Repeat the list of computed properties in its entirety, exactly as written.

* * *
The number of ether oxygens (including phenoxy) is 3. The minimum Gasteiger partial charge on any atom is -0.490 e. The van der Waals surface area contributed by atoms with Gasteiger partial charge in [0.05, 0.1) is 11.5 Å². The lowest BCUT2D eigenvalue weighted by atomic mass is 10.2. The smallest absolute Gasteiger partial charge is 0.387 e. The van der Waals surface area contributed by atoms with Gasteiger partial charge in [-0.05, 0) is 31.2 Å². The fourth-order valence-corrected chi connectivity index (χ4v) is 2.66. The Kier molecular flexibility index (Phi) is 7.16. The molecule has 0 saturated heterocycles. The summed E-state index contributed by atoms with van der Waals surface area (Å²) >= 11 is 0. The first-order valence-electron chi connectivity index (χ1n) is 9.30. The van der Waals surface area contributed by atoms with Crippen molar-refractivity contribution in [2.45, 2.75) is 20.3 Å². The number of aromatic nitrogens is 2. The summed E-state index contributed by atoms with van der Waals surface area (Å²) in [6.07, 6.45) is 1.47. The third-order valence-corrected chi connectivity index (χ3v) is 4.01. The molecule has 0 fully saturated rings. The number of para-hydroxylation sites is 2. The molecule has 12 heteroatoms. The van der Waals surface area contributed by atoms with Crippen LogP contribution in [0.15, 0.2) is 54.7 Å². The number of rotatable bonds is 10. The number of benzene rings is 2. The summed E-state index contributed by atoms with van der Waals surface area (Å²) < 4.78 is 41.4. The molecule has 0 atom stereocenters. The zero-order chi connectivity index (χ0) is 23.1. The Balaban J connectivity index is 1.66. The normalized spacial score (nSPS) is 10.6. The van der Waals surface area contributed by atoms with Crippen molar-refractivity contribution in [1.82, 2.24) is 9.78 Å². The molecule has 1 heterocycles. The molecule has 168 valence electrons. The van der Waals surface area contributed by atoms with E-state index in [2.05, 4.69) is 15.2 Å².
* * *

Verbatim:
The number of ether oxygens (including phenoxy) is 3. The minimum Gasteiger partial charge on any atom is -0.490 e. The van der Waals surface area contributed by atoms with Gasteiger partial charge in [0.05, 0.1) is 11.5 Å². The lowest BCUT2D eigenvalue weighted by atomic mass is 10.2. The smallest absolute Gasteiger partial charge is 0.387 e. The van der Waals surface area contributed by atoms with Gasteiger partial charge in [-0.05, 0) is 31.2 Å². The fourth-order valence-corrected chi connectivity index (χ4v) is 2.66. The Kier molecular flexibility index (Phi) is 7.16. The molecule has 0 saturated heterocycles. The summed E-state index contributed by atoms with van der Waals surface area (Å²) >= 11 is 0. The first-order valence-electron chi connectivity index (χ1n) is 9.30. The van der Waals surface area contributed by atoms with Crippen molar-refractivity contribution in [2.45, 2.75) is 20.3 Å². The number of aromatic nitrogens is 2. The summed E-state index contributed by atoms with van der Waals surface area (Å²) in [6.07, 6.45) is 1.47. The third-order valence-corrected chi connectivity index (χ3v) is 4.01. The molecule has 0 fully saturated rings. The number of para-hydroxylation sites is 2. The molecule has 12 heteroatoms. The van der Waals surface area contributed by atoms with Crippen LogP contribution in [0.15, 0.2) is 54.7 Å². The number of rotatable bonds is 10. The number of benzene rings is 2. The summed E-state index contributed by atoms with van der Waals surface area (Å²) < 4.78 is 41.4. The molecule has 0 atom stereocenters. The zero-order chi connectivity index (χ0) is 23.1. The Balaban J connectivity index is 1.66. The normalized spacial score (nSPS) is 10.6. The van der Waals surface area contributed by atoms with Crippen molar-refractivity contribution in [1.82, 2.24) is 9.78 Å². The molecule has 1 heterocycles. The molecule has 168 valence electrons. The van der Waals surface area contributed by atoms with E-state index in [2.05, 4.69) is 15.2 Å².